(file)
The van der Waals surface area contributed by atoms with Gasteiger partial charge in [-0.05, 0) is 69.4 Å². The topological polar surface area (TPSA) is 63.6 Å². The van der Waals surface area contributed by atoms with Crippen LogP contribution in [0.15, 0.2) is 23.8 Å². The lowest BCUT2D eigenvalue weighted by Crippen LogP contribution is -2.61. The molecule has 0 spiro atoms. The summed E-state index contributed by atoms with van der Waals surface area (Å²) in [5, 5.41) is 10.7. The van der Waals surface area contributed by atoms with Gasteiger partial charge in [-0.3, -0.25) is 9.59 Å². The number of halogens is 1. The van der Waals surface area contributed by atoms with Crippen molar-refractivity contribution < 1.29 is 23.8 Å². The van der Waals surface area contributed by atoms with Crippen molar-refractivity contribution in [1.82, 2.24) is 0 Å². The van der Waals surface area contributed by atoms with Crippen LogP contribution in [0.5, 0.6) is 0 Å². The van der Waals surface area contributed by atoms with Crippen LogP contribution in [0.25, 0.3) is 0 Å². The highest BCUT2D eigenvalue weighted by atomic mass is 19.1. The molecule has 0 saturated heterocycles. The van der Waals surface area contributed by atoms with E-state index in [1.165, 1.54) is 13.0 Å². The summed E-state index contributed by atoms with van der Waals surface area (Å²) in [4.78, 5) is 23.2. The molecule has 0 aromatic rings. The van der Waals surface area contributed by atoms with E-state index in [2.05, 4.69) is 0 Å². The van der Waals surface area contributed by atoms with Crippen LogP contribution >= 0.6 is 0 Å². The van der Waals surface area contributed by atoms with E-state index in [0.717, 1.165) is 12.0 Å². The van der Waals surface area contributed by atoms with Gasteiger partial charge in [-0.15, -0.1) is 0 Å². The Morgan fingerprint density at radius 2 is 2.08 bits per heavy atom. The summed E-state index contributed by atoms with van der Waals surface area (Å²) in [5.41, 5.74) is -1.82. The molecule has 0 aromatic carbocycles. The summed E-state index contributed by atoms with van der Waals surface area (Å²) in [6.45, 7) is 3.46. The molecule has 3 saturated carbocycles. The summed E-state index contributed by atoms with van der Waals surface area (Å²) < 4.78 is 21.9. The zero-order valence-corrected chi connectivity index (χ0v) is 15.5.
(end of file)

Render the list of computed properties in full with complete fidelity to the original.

The van der Waals surface area contributed by atoms with Gasteiger partial charge in [-0.05, 0) is 69.4 Å². The topological polar surface area (TPSA) is 63.6 Å². The van der Waals surface area contributed by atoms with Crippen LogP contribution in [0.15, 0.2) is 23.8 Å². The lowest BCUT2D eigenvalue weighted by Crippen LogP contribution is -2.61. The molecule has 0 spiro atoms. The summed E-state index contributed by atoms with van der Waals surface area (Å²) in [5, 5.41) is 10.7. The van der Waals surface area contributed by atoms with Gasteiger partial charge in [-0.3, -0.25) is 9.59 Å². The number of halogens is 1. The van der Waals surface area contributed by atoms with Crippen molar-refractivity contribution < 1.29 is 23.8 Å². The van der Waals surface area contributed by atoms with Crippen molar-refractivity contribution in [1.82, 2.24) is 0 Å². The van der Waals surface area contributed by atoms with Crippen LogP contribution in [0.5, 0.6) is 0 Å². The van der Waals surface area contributed by atoms with Crippen LogP contribution in [0.25, 0.3) is 0 Å². The highest BCUT2D eigenvalue weighted by atomic mass is 19.1. The molecule has 0 saturated heterocycles. The van der Waals surface area contributed by atoms with E-state index in [1.165, 1.54) is 13.0 Å². The summed E-state index contributed by atoms with van der Waals surface area (Å²) in [4.78, 5) is 23.2. The molecule has 0 aromatic rings. The van der Waals surface area contributed by atoms with E-state index in [2.05, 4.69) is 0 Å². The van der Waals surface area contributed by atoms with Crippen LogP contribution >= 0.6 is 0 Å². The van der Waals surface area contributed by atoms with E-state index in [0.717, 1.165) is 12.0 Å². The van der Waals surface area contributed by atoms with Gasteiger partial charge in [-0.15, -0.1) is 0 Å². The Morgan fingerprint density at radius 2 is 2.08 bits per heavy atom. The summed E-state index contributed by atoms with van der Waals surface area (Å²) in [5.41, 5.74) is -1.82. The molecule has 0 aromatic carbocycles. The summed E-state index contributed by atoms with van der Waals surface area (Å²) in [6.45, 7) is 3.46. The molecule has 3 saturated carbocycles. The summed E-state index contributed by atoms with van der Waals surface area (Å²) < 4.78 is 21.9. The zero-order valence-corrected chi connectivity index (χ0v) is 15.5.